Senate GOP block help for jobless

Florida Senator's Bill Nelson and Marco Rubio see the unemplotment issue differently

Florida Senator’s Bill Nelson and Marco Rubio see the unemplotment issue differently

Breaking News from POLITICO: The Senate blocked two separate proposals to revive emergency unemployment benefits that expired in December, placing the prospects of reviving jobless aid before next week’s recess in serious jeopardy.

The chamber voted 52-48 to reject a bill that would have extended benefits through November and pay for it by extending the sequester’s mandatory spending cuts into 2024. A different measure to extend the aid for three months — without a pay-for — was defeated 55-45. Florida Democratic Senator Bill Nelson voted for extending the rights while Senator Marco Rubio voted against the measure.

Both measures needed 60 votes to advance.

Senate leaders spent much of Tuesday haggling over procedural questions.

In response to Republican requests that they be allowed votes on their amendments to the bill, Democrats agreed to consider five Democratic and five Republican amendments at a 60-vote threshold, with a catch: That the GOP would consent to a simple majority vote on the underlying bill, which would extend emergency benefits through November.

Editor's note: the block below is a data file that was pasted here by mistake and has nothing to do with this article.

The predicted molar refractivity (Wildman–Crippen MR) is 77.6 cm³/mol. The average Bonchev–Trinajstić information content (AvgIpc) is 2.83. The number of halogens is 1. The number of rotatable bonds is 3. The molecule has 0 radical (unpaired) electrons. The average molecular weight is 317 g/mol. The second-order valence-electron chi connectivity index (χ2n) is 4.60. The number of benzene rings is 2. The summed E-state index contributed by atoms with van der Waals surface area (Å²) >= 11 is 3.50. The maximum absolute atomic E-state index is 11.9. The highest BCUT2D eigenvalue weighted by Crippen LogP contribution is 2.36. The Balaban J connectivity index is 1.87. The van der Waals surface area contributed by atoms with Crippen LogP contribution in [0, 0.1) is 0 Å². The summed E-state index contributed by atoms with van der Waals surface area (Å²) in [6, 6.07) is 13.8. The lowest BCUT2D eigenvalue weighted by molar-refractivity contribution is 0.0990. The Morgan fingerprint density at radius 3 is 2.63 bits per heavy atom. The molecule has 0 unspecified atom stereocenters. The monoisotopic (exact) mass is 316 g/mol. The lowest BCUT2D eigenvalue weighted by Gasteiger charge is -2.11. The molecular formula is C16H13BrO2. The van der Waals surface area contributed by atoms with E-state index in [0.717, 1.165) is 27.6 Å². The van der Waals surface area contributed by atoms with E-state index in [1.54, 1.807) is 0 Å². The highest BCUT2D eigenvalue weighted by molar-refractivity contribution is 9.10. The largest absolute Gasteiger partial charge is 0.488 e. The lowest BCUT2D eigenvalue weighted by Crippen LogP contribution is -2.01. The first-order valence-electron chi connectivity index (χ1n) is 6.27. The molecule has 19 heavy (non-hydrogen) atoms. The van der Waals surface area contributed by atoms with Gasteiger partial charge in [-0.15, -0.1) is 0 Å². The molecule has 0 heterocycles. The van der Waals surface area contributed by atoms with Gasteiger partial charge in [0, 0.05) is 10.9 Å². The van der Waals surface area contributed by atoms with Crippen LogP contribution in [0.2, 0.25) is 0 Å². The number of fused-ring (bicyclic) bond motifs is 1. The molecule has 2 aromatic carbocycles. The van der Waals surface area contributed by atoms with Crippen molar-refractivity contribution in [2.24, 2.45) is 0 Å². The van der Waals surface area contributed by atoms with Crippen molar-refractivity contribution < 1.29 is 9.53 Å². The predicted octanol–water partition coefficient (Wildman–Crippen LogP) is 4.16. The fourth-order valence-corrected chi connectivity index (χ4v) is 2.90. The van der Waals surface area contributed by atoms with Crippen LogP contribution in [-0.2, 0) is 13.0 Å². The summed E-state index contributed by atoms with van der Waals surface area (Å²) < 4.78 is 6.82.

Republicans swiftly rejected the offer from Senate Majority Leader Harry Reid (D-Nev.), who said Republicans were trying to “have their cake and eat it too” by requiring 60 votes on the underlying legislation while also demanding consideration of their amendments.

“Are Republicans filibustering unemployment insurance benefits, or are they not?” Reid said on the Senate floor.

Minority Leader Mitch McConnell said the Democratic proposal was “fundamentally unfair” and not in good faith.

“I hope you all are beginning to get the picture here, of who’s responsible for dysfunction in the Senate,” McConnell told reporters, deriding a “ridiculous offer that we couldn’t possibly accept” from Reid. “This is utterly absurd.”

Separate of the haggling over amendments, several centrist Republicans and Democratic lawmakers are talking about finding an underlying bill that both parties could support. But even those negotiations are falling short. MORE…

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